method.
Other useful operations may be performed on matrices. You can "transpose" the matrix:
def trans = seqMat.transpose()
println formatter.format(trans)
This rotates the values of the matrix to turn rows into columns, as in our example:
{{1, 2, 3}, {4, 5, 6}, {7, 8, 9}, {10, 11, 12}}
becomes
{{1, 4, 7, 10}, {2, 5, 8, 11}, {3, 6, 9, 12}}
There are a handful of other built-in operations available to matrices that are probably useful if you know what you are doing, but at this point, I do not. Another useful construct is the set of "walker" methods that allow you to walk through the elements of the matrix in various ways, allowing you to modify the elements or simply read them. Let’s take our initial matrix as an example and multiply every element by 2.0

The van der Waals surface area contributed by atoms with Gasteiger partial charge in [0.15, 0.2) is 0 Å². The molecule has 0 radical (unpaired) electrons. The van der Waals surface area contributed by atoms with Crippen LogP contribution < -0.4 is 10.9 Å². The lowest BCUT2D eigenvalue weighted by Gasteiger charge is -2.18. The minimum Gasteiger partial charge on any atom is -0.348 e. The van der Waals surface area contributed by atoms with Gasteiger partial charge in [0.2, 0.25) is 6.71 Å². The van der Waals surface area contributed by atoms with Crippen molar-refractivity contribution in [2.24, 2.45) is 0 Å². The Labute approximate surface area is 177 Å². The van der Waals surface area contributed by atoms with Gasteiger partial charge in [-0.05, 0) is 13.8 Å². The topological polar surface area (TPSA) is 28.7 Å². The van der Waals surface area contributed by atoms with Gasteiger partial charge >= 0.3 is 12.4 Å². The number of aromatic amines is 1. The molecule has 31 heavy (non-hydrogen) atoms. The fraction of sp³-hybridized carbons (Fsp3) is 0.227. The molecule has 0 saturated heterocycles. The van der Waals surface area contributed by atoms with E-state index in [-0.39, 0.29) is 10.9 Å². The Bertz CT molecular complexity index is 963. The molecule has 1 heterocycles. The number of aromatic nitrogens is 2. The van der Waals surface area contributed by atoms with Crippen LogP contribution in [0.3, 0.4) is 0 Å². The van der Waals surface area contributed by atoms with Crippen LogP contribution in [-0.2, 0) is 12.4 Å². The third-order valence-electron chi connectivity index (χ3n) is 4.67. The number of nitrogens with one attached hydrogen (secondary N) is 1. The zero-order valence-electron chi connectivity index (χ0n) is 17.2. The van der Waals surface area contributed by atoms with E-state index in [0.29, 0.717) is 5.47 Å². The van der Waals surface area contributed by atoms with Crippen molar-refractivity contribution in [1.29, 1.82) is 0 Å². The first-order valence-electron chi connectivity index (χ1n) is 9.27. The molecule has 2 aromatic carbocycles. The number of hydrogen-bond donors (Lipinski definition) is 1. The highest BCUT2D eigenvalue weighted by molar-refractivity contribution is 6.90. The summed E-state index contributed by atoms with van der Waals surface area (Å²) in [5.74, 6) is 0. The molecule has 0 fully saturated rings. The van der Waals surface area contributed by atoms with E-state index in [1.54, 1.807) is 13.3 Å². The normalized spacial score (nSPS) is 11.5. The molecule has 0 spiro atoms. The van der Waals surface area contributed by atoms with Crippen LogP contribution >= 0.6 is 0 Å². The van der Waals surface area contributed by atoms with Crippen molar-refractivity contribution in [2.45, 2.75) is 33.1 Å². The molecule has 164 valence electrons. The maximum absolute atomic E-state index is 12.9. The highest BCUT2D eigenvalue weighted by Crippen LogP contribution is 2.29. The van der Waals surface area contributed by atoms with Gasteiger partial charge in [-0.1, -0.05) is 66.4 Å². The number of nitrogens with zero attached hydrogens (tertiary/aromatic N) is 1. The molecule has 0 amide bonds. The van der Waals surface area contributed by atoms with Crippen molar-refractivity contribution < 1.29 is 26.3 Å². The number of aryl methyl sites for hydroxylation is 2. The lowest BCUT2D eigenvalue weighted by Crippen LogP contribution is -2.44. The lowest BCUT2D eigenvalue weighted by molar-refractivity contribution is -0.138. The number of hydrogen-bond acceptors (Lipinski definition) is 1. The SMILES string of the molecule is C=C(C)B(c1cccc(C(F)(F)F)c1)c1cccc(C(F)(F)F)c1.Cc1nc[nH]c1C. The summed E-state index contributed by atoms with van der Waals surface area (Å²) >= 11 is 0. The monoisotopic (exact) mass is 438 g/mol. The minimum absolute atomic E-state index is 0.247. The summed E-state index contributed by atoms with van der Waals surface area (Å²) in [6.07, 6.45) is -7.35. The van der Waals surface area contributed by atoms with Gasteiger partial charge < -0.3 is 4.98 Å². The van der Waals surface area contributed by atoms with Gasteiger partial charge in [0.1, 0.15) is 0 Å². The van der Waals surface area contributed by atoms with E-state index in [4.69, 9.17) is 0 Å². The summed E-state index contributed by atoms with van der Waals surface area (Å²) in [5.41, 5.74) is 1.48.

both in place and in an external collection.
For the in-place modification we need a RealMatrixChangingVisitor
class MultiplicationVisitor extends DefaultRealMatrixChangingVisitor {
double factor
double visit(int row, int column, double value){
value * factor
}
}
mat.walkInOptimizedOrder(new MultiplicationVisitor(factor:2.0))
println formatter.format(mat)
This visitor simply multiplies each value by the provided factor
and returns it, which will update the value in the matrix. The resulting matrix has the following:
{{2, 18, 6}, {0, 16, 0}, {0, 14, 0}, {0, 12, 0}}
You can also walk a matrix without the ability to change the internal values. This requires a RealMatrixPreservingVisitor
:
class CollectingVisitor extends DefaultRealMatrixPreservingVisitor {
List values = []
void visit(int row, int column, double value){
values << value
}
}
def collectingVisitor = new CollectingVisitor()
mat.walkInOptimizedOrder(collectingVisitor)
println collectingVisitor.values